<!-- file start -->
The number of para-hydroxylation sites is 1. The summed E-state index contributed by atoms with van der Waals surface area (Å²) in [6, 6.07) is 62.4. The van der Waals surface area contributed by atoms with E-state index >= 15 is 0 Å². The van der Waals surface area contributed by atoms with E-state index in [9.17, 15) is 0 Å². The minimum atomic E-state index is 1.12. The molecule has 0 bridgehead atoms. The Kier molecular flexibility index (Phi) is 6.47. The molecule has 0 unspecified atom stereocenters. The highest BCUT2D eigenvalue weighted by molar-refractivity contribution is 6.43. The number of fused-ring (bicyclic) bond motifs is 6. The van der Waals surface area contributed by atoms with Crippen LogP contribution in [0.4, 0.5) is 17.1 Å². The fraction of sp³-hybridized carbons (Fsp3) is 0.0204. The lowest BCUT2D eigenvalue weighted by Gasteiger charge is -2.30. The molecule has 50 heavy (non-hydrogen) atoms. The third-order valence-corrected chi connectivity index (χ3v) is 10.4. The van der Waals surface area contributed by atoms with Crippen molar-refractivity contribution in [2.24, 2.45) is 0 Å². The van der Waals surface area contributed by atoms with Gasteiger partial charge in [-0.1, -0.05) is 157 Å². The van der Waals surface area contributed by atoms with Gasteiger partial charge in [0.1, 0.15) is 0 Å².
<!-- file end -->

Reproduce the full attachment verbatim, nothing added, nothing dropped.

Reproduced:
The number of para-hydroxylation sites is 1. The summed E-state index contributed by atoms with van der Waals surface area (Å²) in [6, 6.07) is 62.4. The van der Waals surface area contributed by atoms with E-state index >= 15 is 0 Å². The van der Waals surface area contributed by atoms with E-state index in [9.17, 15) is 0 Å². The minimum atomic E-state index is 1.12. The molecule has 0 bridgehead atoms. The Kier molecular flexibility index (Phi) is 6.47. The molecule has 0 unspecified atom stereocenters. The highest BCUT2D eigenvalue weighted by molar-refractivity contribution is 6.43. The number of fused-ring (bicyclic) bond motifs is 6. The van der Waals surface area contributed by atoms with Crippen LogP contribution in [0.4, 0.5) is 17.1 Å². The fraction of sp³-hybridized carbons (Fsp3) is 0.0204. The lowest BCUT2D eigenvalue weighted by Gasteiger charge is -2.30. The molecule has 50 heavy (non-hydrogen) atoms. The third-order valence-corrected chi connectivity index (χ3v) is 10.4. The van der Waals surface area contributed by atoms with Crippen molar-refractivity contribution in [2.24, 2.45) is 0 Å². The van der Waals surface area contributed by atoms with Gasteiger partial charge in [-0.1, -0.05) is 157 Å². The van der Waals surface area contributed by atoms with Gasteiger partial charge in [0.1, 0.15) is 0 Å².